Originally Posted by robl45
I know how it should be done, but on edge isn't happening in my situation. My only concern with flat using 1x4 is wouldn't the whole frame flex as the material is tensioned or is the tension not that strong? As I said before, I could go up in the width of the wood to 1x6, but I don't know if that improves the situation or just makes it really heavy.
Please take no offense, but I gotta wonder if you really do know the best way to get it done. There is no other way but the "best" way. Anything else will be a twisty, bendy, saggy mess. We/you don't want that!
The wider material you use, the less likely it will NOT have issues, as such material is intended for Facing, where the majority of it gets nailed into place. A well constructed Frame does not need to be overdone.
The Flexi is a lightweight material that does not need to be stretched tight UNLESS
you neglect to specifically ask for it to come on a Roll. You must call the order in to be certain...and make note who takes the order so if it comes folded in a Box anyway you won't have any questions about who pays for return / replacement shipping.
Another thought I had this morning was to use 2x2 or 2x4 on edge and staple to the back. Then the screen goes almost flat against the wall. I could use the little rubber feet or whatever to stand it off a slight bit from the wall so the fabric isn't resting right on the wall, Velvet the 2x4 or 4x4 and done. Assuming I use kreg joints at the corners, will the frame be strong enough?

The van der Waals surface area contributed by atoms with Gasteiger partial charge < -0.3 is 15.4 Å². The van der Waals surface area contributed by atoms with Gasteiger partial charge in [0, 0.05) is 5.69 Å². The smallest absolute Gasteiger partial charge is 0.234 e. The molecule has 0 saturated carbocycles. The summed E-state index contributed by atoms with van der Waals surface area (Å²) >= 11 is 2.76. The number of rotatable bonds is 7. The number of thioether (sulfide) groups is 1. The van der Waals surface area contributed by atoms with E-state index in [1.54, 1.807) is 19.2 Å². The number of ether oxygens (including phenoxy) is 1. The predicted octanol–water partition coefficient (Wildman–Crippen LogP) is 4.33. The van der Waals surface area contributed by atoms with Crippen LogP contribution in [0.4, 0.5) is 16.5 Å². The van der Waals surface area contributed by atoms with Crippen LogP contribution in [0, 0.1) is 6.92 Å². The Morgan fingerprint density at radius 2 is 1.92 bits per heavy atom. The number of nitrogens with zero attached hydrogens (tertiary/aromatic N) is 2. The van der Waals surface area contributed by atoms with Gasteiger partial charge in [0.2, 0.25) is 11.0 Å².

I cannot understand why you would say a on-edge 1x 3 or 1x4 Frame is "not happening" yet then state your thinking about using 2x2s or 2x4s (2x3s?) Your 2x4 Frame will extend out as far as a 1x4 Frame would, yet be over 2x as heavy
. Also, any 2x2s at the length you want ...in Pine, will be almost impossible to find straight, and really good Kiln Dried Lumber will cost enough more to matter, and even then still finding perfectly straight pieces will be at best...unlikely.
..........and they do need to be perfectly straight, no bends or twists.
Also, every single Frame I construct of whatever lumber always fits flush against the wall.
Also for joining, my understanding is dowels glued in are as tough or tougher than the wood itself, but that requires a jig, I don't know what the strength is of the kreg screws to join two long pieces but that seems the best method if you already have a jig.
The Kreg joints are extremely strong....more so than a Doweled joint. They are also infinitely easier to get the pieces accurately lined up.
With such a large screen, if it is built "on the Flat" it will take at minimum 2 sizable French Cleats to hold it firm and flat to the wall. The best way to do that would be to "Kreg in" two ripped 1 x 8s just under the top Framing Pieces, one part each out toward each end. The other 1/2 of the ripped 1 x 8 s would go on the wall, and be cut to be 6" to 8" shorter, and centered in position so that you can adjust the Frame side-to-side.
Below are two different diagrams, one on "The Flat", and both show designs that will prevent each end from sagging downward. Don't discount that as being a serious issue with any screen, sectional or complete, if the ends are not supported.
On The Flat ( w/Joined Center )
That's about all I can do / offer, ways that I know work when extremely large Screens are being considered. It's your choice of course, to try what you might think is best for your circumstances, skill set, work ethic, and budget.